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Tossed Out

Farm bill to take center stage in May

Capitol Hill is set to talk farm policy once again. (KP Tripathi/Flickr)
Capitol Hill is set to talk farm policy once again. (KP Tripathi/Flickr)

It’s planting season for farmers across the country, but it’s farm bill season once again in Washington DC.

Lawmakers in both the U.S. Senate and House are set to once again tackle the farm bill in the coming weeks. Rep. Frank Lucas, the Republican chair of the House Agriculture Committee, said this week that his committee will start marking up new farm bill legislation May 15. Democratic Majority Leader Sen. Harry Reid said Thursday on the Senate floor that he wants to push farm bill legislation through by the end of May.

If you’re combating a bout of déjà vu, that’s because the farm bill has been up and down in fits and starts for more than a year. Congress wasn’t able to agree on a full five-year comprehensive farm bill last year when the previous version expired. Instead, lawmakers quickly passed a half-hearted one-year farm bill extension and vowed to return to the legislation this year. That left many farmers frustrated and uncertain about how future federal policy will affect their livelihood.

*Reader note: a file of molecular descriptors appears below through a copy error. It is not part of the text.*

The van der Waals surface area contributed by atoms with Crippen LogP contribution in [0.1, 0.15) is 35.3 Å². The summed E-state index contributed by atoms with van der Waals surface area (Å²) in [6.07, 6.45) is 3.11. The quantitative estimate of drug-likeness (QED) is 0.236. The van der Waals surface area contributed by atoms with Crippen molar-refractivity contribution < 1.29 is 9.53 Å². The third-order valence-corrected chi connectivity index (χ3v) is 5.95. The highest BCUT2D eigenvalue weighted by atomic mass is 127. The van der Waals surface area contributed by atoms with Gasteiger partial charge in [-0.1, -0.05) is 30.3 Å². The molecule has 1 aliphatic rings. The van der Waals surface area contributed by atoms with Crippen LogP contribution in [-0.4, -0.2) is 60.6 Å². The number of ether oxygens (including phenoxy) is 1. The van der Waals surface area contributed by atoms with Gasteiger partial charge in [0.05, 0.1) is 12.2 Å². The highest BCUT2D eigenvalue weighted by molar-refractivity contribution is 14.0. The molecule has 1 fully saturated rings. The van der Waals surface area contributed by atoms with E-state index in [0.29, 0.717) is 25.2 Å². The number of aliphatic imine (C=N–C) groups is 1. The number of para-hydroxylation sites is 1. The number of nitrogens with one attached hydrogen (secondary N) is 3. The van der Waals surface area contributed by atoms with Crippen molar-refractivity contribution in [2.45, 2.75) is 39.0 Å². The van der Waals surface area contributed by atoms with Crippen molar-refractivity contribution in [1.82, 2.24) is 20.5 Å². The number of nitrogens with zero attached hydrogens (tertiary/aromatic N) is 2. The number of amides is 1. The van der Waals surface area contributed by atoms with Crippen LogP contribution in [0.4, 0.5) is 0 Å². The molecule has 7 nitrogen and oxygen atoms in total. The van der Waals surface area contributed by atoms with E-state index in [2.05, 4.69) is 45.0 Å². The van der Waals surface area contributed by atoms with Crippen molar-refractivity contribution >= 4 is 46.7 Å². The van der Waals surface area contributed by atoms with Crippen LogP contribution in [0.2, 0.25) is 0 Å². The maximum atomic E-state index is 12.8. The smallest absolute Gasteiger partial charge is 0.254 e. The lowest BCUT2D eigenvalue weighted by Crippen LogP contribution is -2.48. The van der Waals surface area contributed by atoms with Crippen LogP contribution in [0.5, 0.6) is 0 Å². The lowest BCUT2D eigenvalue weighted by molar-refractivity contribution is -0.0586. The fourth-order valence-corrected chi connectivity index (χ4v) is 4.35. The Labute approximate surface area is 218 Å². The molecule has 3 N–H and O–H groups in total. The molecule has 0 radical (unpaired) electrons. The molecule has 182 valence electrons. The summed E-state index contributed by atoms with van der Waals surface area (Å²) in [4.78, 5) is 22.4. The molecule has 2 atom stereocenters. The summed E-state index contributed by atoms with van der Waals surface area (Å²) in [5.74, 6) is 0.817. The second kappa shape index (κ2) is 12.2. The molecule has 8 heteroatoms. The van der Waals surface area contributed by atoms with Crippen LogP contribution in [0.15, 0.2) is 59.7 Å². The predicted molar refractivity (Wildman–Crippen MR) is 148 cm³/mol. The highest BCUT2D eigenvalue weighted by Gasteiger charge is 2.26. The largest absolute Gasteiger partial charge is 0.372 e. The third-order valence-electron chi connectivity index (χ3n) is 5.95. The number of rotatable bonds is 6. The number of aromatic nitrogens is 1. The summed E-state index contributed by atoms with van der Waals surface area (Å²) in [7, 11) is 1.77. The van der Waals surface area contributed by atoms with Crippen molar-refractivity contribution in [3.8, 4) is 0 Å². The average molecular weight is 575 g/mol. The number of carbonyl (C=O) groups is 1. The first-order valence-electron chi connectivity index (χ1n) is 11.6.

Last year, both the Senate and House Agriculture Committees passed farm bill legislation. The entire Senate passed its version in June. The full House, however, failed to pass a bill. The bills that came out of committee, though, will serve as a template for this year's efforts.

The farm bill is a massive legislative package meant to chart policy for five years and it includes everything from the farm safety net to commodity subsidies to the food stamp program. The final version will contain almost $1 trillion in spending – last year’s drafts included about $960 billion – and in the current tough fiscal climate nearly every lawmaker has ideas for how that money is, or isn’t, spent.

Last year we followed the farm bill’s hazy movements as it headed toward expiration. This year, we’ll continue to both look toward Washington as lawmakers piece a bill together and to the fileds where farmers will most keenly feel its effects.